George Clooney penned a strong message amid the protests across the U.S. following the tragic death of George Floyd. He wrote about how systemic racism is the real pandemic that is slowly killing everyone.
Uncovering The Real Pandemic
In an essay published in The Daily Beast, the 59-year old actor shared his thoughts on the ongoing situation surrounding the death of the African-American Floyd. What was supposed to be a simple arrest turned violent and has since sparked issues of racism in the country.
The actor wrote about how racism is the true pandemic in America.
"This is our pandemic. It infects all of us, and in 400 years we've yet to find a vaccine. It seems we've stopped even looking for one and we just try to treat the wound on an individual basis," Clooney wrote.
Clooney highlighted how the incident involving Floyd was similar to many others that people have been protesting over the years. In particular, he mentioned the names of African-Americans who have fallen victims to blatant racism.
"Is it 1992? Did we just hear a jury tell us that the white cops that we watched on tape hundreds of times beating Rodney King weren't guilty of their obvious crimes? Is it 2014, when Eric Garner was executed for selling cigarettes by a white cop who strangled him as we watched? His words 'I can't breathe' forever etched into our minds? How many times have we seen people of color killed by police? Tamir Rice, Philando Castile, Laquan McDonald," the actor wrote.
Clooney continued to highlight how he sees racism as an issue that continues to be present in the U.S.
"The anger and the frustration we see playing out once again in our streets is just a reminder of how little we've grown as a country from our original sin of slavery. The fact that we aren't actually buying and selling other human beings anymore is not a badge of honor," he wrote.
The "Ocean's Eleven" actor also shaded President Donald Trump, whose tweet last week started a controversy.
"When the looting starts, the shooting starts," Trump's tweet read.
Clooney, in his essay, said how the change should be led by politicians, whose governance should never discriminate at any point.
"We need systemic change in our law enforcement and in our criminal justice system. We need policymakers and politicians that reflect basic fairness to all of their citizens equally. Not leaders that stoke hatred and violence as if the idea of shooting looters could ever be anything less than a racial dog whistle," he added.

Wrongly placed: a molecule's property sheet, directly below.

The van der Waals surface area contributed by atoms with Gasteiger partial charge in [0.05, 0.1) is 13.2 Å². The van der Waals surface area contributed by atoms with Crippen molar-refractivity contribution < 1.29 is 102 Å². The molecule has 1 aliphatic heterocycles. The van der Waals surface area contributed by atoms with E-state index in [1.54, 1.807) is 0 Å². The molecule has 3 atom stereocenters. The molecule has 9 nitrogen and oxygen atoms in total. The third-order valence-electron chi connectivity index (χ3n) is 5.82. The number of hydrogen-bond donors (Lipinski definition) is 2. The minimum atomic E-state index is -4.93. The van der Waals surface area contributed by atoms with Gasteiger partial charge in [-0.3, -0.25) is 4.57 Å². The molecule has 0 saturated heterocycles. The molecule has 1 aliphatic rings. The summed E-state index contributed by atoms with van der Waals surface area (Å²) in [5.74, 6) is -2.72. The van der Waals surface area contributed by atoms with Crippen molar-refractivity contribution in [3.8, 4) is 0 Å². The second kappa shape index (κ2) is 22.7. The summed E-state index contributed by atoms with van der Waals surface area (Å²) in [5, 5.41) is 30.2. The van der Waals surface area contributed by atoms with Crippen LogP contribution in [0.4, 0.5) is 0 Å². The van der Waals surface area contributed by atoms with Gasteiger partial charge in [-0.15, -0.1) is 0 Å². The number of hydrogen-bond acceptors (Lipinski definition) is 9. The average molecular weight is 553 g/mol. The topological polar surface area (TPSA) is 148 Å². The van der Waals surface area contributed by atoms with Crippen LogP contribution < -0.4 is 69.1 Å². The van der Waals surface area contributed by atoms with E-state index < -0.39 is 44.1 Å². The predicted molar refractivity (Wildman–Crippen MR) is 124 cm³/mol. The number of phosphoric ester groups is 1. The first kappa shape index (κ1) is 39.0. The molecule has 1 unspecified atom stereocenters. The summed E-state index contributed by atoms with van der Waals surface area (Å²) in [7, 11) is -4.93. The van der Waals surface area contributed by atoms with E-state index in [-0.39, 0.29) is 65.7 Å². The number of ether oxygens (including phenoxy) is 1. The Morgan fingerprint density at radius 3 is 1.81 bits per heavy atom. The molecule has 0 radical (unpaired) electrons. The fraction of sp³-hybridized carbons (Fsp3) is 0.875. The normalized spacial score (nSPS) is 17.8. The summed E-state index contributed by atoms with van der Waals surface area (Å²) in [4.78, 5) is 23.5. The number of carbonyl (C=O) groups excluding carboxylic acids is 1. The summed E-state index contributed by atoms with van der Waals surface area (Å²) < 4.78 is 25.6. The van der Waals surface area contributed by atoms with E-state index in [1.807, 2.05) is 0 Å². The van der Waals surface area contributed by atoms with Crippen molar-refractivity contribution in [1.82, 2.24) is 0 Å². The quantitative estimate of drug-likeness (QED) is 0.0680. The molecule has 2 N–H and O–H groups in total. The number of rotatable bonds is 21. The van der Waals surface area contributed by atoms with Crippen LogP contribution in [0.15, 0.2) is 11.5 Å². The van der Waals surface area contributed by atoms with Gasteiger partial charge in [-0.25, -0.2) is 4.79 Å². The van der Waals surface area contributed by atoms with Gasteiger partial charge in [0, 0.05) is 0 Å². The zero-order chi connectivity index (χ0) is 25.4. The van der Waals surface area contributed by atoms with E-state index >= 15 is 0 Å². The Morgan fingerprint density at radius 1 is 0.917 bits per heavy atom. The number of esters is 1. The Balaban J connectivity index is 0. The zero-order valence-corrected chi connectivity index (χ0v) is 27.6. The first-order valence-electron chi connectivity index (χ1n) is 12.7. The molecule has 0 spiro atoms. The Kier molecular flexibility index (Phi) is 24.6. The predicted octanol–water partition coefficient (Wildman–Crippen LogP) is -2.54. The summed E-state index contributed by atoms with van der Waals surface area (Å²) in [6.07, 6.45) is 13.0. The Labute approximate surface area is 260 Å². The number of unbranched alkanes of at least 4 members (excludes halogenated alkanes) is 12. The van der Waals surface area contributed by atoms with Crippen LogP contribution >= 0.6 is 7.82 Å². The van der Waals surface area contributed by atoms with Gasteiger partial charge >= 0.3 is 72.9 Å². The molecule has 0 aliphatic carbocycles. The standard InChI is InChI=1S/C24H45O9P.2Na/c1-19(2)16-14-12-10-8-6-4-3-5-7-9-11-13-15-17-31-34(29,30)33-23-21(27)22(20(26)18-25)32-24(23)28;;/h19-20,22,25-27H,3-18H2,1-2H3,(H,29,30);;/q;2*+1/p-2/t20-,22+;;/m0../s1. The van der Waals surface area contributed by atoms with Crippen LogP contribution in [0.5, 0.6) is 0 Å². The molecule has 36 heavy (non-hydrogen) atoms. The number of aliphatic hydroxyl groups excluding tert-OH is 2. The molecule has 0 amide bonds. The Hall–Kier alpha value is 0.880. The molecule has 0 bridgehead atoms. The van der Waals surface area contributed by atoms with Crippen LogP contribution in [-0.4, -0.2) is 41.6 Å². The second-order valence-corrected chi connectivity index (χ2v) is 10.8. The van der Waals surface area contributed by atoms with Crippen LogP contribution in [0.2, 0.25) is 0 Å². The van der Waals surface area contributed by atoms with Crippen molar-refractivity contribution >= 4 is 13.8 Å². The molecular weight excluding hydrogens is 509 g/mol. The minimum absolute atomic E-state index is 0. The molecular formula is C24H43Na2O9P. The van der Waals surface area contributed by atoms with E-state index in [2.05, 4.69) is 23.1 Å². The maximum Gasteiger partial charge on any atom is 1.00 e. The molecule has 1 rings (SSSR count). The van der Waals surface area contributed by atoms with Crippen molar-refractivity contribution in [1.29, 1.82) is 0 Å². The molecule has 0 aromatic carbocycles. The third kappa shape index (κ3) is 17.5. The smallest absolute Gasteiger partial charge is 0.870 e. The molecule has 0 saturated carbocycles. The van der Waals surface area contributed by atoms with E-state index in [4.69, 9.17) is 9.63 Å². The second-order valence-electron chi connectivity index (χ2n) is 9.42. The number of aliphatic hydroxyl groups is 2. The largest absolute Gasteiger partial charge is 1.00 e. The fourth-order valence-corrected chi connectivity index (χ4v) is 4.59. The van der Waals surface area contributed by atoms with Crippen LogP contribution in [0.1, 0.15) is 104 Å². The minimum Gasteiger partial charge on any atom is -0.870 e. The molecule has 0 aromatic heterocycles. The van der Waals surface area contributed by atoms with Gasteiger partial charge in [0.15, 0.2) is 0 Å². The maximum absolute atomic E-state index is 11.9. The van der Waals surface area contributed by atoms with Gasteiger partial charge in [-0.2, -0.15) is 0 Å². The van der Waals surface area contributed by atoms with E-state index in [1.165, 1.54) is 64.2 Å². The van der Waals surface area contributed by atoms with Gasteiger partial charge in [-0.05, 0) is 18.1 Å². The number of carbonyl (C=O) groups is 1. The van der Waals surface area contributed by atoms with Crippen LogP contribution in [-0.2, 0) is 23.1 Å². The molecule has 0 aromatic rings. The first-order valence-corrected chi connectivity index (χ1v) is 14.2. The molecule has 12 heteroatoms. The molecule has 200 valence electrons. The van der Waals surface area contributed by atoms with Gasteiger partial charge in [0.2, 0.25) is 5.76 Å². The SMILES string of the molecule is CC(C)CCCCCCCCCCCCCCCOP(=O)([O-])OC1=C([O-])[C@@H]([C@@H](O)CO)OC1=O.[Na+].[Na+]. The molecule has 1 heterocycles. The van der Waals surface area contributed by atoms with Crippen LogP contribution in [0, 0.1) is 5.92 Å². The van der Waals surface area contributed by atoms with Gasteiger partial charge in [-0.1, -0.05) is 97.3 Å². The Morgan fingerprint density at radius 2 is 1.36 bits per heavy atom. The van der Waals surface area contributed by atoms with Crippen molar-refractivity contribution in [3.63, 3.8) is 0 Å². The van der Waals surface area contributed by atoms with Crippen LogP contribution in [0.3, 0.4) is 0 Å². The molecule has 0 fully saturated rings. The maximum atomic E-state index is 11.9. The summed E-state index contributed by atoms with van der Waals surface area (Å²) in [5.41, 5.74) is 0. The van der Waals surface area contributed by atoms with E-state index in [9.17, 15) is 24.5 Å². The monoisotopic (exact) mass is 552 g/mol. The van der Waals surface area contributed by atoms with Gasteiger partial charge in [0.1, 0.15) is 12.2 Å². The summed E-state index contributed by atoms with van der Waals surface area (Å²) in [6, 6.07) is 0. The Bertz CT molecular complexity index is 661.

In conclusion, Clooney emphasized the importance of exercising the right to vote. He encouraged everyone to participate in the activity that will bring organic change to the racist system in America.
"And we sure haven't done a very good job of that. So this week, as we're wondering what it's going to take to fix these seemingly insurmountable problems, just remember we created these issues so we can fix them. And there is only one way in this country to bring lasting change: Vote."
The Fight Against Racism Lives On
Geroge Clooney, in his essay about racism, mentioned a lengthy quote from Sarah Koenig -- the woman behind the popular podcast "Serial."
The seasoned journalist's investigative reporting became a cultural sensation when it first began in 2014. Its first season of 12 episodes was a close look at the murder of Hae Min Lee, a high school student from Baltimore.
The whole Season 3 covered the trials in a courthouse in Cleveland that pursued cases of racism. Koenig revealed to IndyStar that the filming and execution of its third season were truly nerve-wracking.
Koenig knew of the challenges of the job, but she was determined to let the truth out.
"You're like, 'I know there are stories in here somewhere. It's my job to find them," Koenig said, describing Season 3.
Koenig pointed out how racism has been ingrained not only in the United States' police system, but also in the justice system.